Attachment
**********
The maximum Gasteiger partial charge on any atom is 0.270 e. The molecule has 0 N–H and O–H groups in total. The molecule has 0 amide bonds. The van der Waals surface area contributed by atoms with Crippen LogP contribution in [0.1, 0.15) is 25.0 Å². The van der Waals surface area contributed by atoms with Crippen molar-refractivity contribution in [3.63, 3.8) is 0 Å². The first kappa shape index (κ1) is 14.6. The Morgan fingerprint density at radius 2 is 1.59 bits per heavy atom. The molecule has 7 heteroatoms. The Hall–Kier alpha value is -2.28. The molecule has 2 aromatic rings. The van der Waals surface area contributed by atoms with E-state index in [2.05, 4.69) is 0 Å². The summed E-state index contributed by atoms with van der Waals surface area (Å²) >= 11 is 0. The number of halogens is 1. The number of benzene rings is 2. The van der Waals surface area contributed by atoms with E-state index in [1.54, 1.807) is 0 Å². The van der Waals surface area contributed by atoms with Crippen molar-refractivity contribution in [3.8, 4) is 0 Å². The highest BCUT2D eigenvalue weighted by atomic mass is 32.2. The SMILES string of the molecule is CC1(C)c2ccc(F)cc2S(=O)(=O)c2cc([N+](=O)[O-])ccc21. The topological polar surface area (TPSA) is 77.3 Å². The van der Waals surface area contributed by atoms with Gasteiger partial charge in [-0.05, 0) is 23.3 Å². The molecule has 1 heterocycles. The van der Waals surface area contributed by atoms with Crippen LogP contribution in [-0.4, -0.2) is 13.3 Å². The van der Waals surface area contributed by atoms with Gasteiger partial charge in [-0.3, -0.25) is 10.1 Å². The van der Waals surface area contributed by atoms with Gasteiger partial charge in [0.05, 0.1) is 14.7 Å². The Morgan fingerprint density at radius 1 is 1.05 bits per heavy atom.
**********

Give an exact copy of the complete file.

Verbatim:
The maximum Gasteiger partial charge on any atom is 0.270 e. The molecule has 0 N–H and O–H groups in total. The molecule has 0 amide bonds. The van der Waals surface area contributed by atoms with Crippen LogP contribution in [0.1, 0.15) is 25.0 Å². The van der Waals surface area contributed by atoms with Crippen molar-refractivity contribution in [3.63, 3.8) is 0 Å². The first kappa shape index (κ1) is 14.6. The Morgan fingerprint density at radius 2 is 1.59 bits per heavy atom. The molecule has 7 heteroatoms. The Hall–Kier alpha value is -2.28. The molecule has 2 aromatic rings. The van der Waals surface area contributed by atoms with E-state index in [2.05, 4.69) is 0 Å². The summed E-state index contributed by atoms with van der Waals surface area (Å²) >= 11 is 0. The number of halogens is 1. The number of benzene rings is 2. The van der Waals surface area contributed by atoms with E-state index in [1.54, 1.807) is 0 Å². The van der Waals surface area contributed by atoms with Crippen molar-refractivity contribution in [3.8, 4) is 0 Å². The highest BCUT2D eigenvalue weighted by atomic mass is 32.2. The SMILES string of the molecule is CC1(C)c2ccc(F)cc2S(=O)(=O)c2cc([N+](=O)[O-])ccc21. The topological polar surface area (TPSA) is 77.3 Å². The van der Waals surface area contributed by atoms with Gasteiger partial charge in [-0.05, 0) is 23.3 Å². The molecule has 1 heterocycles. The van der Waals surface area contributed by atoms with Crippen LogP contribution in [-0.4, -0.2) is 13.3 Å². The van der Waals surface area contributed by atoms with Gasteiger partial charge in [-0.3, -0.25) is 10.1 Å². The van der Waals surface area contributed by atoms with Gasteiger partial charge in [0.05, 0.1) is 14.7 Å². The Morgan fingerprint density at radius 1 is 1.05 bits per heavy atom.